This paper discusses a method to make a good use of airborne MSS data as input data for simulating cold currents formed within a valley with forest during the summer nighttime. A suburban area surrounded by Satoyama (urban-neighboring hills and forest, suburban forest) was selected for analysis. The analysis method is as follows. The first step is to classify actual conditions of land cover using the MSS data and GIS data. The second is to analyze the relationship between topographic features and surface temperature distributions at night. From the results of the above analysis, a valley where a residential area is located and the nocturnal cold current occurs was selected for CFD simulation. The 3D model for CFD simulation was created based on the MSS data and GIS data. The surface temperatures from the MSS data were used in CFD simulation as input data. As a result, it was found that the cold current developed above the valley slopes flows down to the bottom of the valley, and the air temperature distribution can be quantified. In order to easily understand the simulated results, the clod current distribution can be visualized in a 3D color image.
Horizontal geometric error is one of the important issues for a comparison between a satellite image and point level observations in plotscale ecological studies. This is because a sub-meter or less than 10-meter horizontal error is required for such investigation. It is recognized that orthorectification with topographical information is an effective method to provide an image with fine horizontal accuracy. Most of commercial high resolution satellites publish an ortho-photo product and its nominal horizontal errors. Although tree height also affects the horizontal errors as well as topographical elevation, orthorectification accuracy in a forest area does not evaluate quantitatively due to difficulties of GCPs on a forest canopy plane. This paper describes the quantitative evaluation of horizontal accuracy of ortho-QuickBird images using the DEMs (digital elevation model), the DSM (digital surface model) and the control points on the top of the tree canopy.
An ocean wind retrival method with microwave radiometer data is proposed taking into accout relative wind directions on observed brightness temperature. The proposed method is based on the geophysical models which was proposed by Frank Wentz and the wind speed retrieval algorithm utilizing a modified simulated anneiling. Validity and usefullness of the proposed method is confirmed with Advanced Microwave Scanning Radiometer (AMSR-E) data and the corresponding NCEP Global Data Assimilation System (GDAS) data. Through a comparison of the wind speed derived from AMSR-E and GDAS, it is found systematic difference which depends on Relative Wind Direction (RWD). Observed brightness temperature from AMSR-E data is modified as to remove the systematic difference which results in improvement of the ocean wind speed retrieval accuracy by up to 61.2% which depends on location and seasons in concern. In the worst case, ocean speed estimation accuracy was degraded by 0.94% though.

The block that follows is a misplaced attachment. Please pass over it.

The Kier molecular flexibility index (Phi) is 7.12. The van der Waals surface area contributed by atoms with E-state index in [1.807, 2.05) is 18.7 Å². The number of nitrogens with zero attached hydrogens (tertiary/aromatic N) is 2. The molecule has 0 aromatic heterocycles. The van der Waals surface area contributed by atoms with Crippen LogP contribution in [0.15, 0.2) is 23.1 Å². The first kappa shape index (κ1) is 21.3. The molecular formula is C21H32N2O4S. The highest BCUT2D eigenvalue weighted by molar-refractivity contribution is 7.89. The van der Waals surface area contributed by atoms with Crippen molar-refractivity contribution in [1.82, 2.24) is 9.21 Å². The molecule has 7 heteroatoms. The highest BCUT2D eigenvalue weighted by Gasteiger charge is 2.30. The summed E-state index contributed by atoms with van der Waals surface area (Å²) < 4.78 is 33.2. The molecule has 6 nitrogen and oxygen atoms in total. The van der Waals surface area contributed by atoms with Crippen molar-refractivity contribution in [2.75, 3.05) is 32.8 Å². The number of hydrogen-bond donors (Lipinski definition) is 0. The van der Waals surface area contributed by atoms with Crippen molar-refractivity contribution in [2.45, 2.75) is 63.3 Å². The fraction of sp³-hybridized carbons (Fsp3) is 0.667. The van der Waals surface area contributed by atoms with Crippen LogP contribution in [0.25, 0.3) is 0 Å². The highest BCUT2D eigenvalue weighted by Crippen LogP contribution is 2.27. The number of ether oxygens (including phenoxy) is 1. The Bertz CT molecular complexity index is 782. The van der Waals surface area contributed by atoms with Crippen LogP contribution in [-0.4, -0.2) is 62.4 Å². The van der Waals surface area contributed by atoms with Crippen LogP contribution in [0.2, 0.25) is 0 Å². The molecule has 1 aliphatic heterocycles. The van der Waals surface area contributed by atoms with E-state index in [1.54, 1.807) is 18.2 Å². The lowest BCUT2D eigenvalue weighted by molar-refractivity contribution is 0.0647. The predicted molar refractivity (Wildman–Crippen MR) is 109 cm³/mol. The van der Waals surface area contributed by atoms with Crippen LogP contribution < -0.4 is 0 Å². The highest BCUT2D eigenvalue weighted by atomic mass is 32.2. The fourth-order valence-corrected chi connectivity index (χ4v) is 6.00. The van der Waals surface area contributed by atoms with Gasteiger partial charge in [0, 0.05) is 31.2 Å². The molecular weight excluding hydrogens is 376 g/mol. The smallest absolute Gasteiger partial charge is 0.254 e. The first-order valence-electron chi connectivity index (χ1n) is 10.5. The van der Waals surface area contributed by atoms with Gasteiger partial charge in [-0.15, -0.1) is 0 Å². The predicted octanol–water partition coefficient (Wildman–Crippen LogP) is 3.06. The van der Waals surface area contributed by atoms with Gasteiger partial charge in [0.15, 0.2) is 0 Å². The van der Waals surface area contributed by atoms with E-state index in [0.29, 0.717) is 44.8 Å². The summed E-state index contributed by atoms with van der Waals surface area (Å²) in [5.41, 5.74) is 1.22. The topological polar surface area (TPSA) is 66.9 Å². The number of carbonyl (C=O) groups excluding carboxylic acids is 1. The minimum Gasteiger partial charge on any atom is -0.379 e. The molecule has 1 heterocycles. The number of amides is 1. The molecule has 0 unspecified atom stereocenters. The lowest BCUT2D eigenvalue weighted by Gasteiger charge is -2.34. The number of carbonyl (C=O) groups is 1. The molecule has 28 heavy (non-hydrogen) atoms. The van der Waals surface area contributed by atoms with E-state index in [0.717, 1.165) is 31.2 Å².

Estimates of precipitation at a high time and space resolution are required for many important applications. In this paper, a new global precipitation map with high spatial (0.1 degree) and temporal (1 hour) resolution using Kalman filter technique is presented and evaluated. Infrared radiometer data, which are available globally nearly everywhere and nearly all the time from geostationary orbit, are used with the several microwave radiometers aboard the LEO satellites. IR data is used as a means to move the precipitation estimates from microwave observation during periods when microwave data are not available at a given location. Moving vector is produced by computing correlations on successive images of IR data. When precipitation is moved, the Kalman filter is applied for improving the moving technique in this research. The new approach showed a better score than the technique without Kalman filter. The correlation coefficient was 0.1 better than without the Kalman filter about 6 hours after the last microwave overpasses, and the RMS error was improved about 0.1 mm/h with the Kalman filter technique. This approach is unique in that 1) the precipitation estimates from the microwave radiometer is mainly used, 2) the IR temperature in every hour is also used for the precipitation estimates based on the Kalman filter theory.